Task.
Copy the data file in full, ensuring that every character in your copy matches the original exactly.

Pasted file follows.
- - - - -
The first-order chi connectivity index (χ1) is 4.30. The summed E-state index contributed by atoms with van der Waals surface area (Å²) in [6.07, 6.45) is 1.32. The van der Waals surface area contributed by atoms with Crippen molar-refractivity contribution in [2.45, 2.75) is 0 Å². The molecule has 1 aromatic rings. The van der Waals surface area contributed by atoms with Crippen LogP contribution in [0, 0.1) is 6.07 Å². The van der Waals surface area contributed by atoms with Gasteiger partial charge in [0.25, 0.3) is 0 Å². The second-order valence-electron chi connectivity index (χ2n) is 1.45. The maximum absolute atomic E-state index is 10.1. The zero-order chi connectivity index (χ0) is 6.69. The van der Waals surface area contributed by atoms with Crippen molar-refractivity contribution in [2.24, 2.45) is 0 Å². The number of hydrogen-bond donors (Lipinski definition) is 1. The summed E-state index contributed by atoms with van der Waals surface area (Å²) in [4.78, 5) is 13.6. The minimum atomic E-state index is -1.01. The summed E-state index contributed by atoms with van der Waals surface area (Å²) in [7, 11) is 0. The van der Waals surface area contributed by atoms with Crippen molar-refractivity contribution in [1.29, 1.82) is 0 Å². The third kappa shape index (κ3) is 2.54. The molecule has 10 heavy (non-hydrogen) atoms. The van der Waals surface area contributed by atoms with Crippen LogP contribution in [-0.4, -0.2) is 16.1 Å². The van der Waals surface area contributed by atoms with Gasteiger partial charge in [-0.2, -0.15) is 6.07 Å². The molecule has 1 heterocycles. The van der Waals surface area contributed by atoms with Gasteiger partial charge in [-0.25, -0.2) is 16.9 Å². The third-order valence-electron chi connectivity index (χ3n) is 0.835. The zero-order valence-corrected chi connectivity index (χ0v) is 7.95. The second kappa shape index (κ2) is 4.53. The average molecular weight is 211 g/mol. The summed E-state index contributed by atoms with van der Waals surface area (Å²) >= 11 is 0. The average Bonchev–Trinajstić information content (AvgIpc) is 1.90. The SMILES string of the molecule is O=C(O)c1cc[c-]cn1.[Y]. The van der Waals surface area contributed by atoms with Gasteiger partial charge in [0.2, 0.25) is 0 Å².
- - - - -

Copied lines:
The first-order chi connectivity index (χ1) is 4.30. The summed E-state index contributed by atoms with van der Waals surface area (Å²) in [6.07, 6.45) is 1.32. The van der Waals surface area contributed by atoms with Crippen molar-refractivity contribution in [2.45, 2.75) is 0 Å². The molecule has 1 aromatic rings. The van der Waals surface area contributed by atoms with Crippen LogP contribution in [0, 0.1) is 6.07 Å². The van der Waals surface area contributed by atoms with Gasteiger partial charge in [0.25, 0.3) is 0 Å². The second-order valence-electron chi connectivity index (χ2n) is 1.45. The maximum absolute atomic E-state index is 10.1. The zero-order chi connectivity index (χ0) is 6.69. The van der Waals surface area contributed by atoms with Crippen molar-refractivity contribution in [2.24, 2.45) is 0 Å². The number of hydrogen-bond donors (Lipinski definition) is 1. The summed E-state index contributed by atoms with van der Waals surface area (Å²) in [4.78, 5) is 13.6. The minimum atomic E-state index is -1.01. The summed E-state index contributed by atoms with van der Waals surface area (Å²) in [7, 11) is 0. The van der Waals surface area contributed by atoms with Crippen molar-refractivity contribution in [1.29, 1.82) is 0 Å². The third kappa shape index (κ3) is 2.54. The molecule has 10 heavy (non-hydrogen) atoms. The van der Waals surface area contributed by atoms with Crippen LogP contribution in [-0.4, -0.2) is 16.1 Å². The van der Waals surface area contributed by atoms with Gasteiger partial charge in [-0.2, -0.15) is 6.07 Å². The molecule has 1 heterocycles. The van der Waals surface area contributed by atoms with Gasteiger partial charge in [-0.25, -0.2) is 16.9 Å². The third-order valence-electron chi connectivity index (χ3n) is 0.835. The zero-order valence-corrected chi connectivity index (χ0v) is 7.95. The second kappa shape index (κ2) is 4.53. The average molecular weight is 211 g/mol. The summed E-state index contributed by atoms with van der Waals surface area (Å²) >= 11 is 0. The average Bonchev–Trinajstić information content (AvgIpc) is 1.90. The SMILES string of the molecule is O=C(O)c1cc[c-]cn1.[Y]. The van der Waals surface area contributed by atoms with Gasteiger partial charge in [0.2, 0.25) is 0 Å².